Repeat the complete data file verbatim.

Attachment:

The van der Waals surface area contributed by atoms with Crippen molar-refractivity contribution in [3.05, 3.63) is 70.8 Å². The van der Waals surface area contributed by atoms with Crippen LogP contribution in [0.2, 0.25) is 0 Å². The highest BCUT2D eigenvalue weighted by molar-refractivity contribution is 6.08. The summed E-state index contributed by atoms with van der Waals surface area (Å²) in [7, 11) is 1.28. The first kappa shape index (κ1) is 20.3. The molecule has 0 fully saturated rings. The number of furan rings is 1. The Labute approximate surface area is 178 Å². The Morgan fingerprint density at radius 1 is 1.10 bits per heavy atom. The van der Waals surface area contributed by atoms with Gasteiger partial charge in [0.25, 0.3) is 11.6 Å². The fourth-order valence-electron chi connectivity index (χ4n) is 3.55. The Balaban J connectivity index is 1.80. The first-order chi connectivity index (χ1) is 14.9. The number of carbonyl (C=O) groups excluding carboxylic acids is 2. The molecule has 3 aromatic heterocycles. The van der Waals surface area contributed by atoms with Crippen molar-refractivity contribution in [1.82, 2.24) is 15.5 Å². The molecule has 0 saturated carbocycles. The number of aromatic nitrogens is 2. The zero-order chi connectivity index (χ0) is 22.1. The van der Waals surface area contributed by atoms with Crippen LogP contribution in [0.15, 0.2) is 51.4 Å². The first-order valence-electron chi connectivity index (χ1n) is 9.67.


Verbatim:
The van der Waals surface area contributed by atoms with Crippen molar-refractivity contribution in [3.05, 3.63) is 70.8 Å². The van der Waals surface area contributed by atoms with Crippen LogP contribution in [0.2, 0.25) is 0 Å². The highest BCUT2D eigenvalue weighted by molar-refractivity contribution is 6.08. The summed E-state index contributed by atoms with van der Waals surface area (Å²) in [7, 11) is 1.28. The first kappa shape index (κ1) is 20.3. The molecule has 0 fully saturated rings. The number of furan rings is 1. The Labute approximate surface area is 178 Å². The Morgan fingerprint density at radius 1 is 1.10 bits per heavy atom. The van der Waals surface area contributed by atoms with Gasteiger partial charge in [0.25, 0.3) is 11.6 Å². The fourth-order valence-electron chi connectivity index (χ4n) is 3.55. The Balaban J connectivity index is 1.80. The first-order chi connectivity index (χ1) is 14.9. The number of carbonyl (C=O) groups excluding carboxylic acids is 2. The molecule has 3 aromatic heterocycles. The van der Waals surface area contributed by atoms with Crippen molar-refractivity contribution in [1.82, 2.24) is 15.5 Å². The molecule has 0 saturated carbocycles. The number of aromatic nitrogens is 2. The zero-order chi connectivity index (χ0) is 22.1. The van der Waals surface area contributed by atoms with Crippen LogP contribution in [0.15, 0.2) is 51.4 Å². The first-order valence-electron chi connectivity index (χ1n) is 9.67.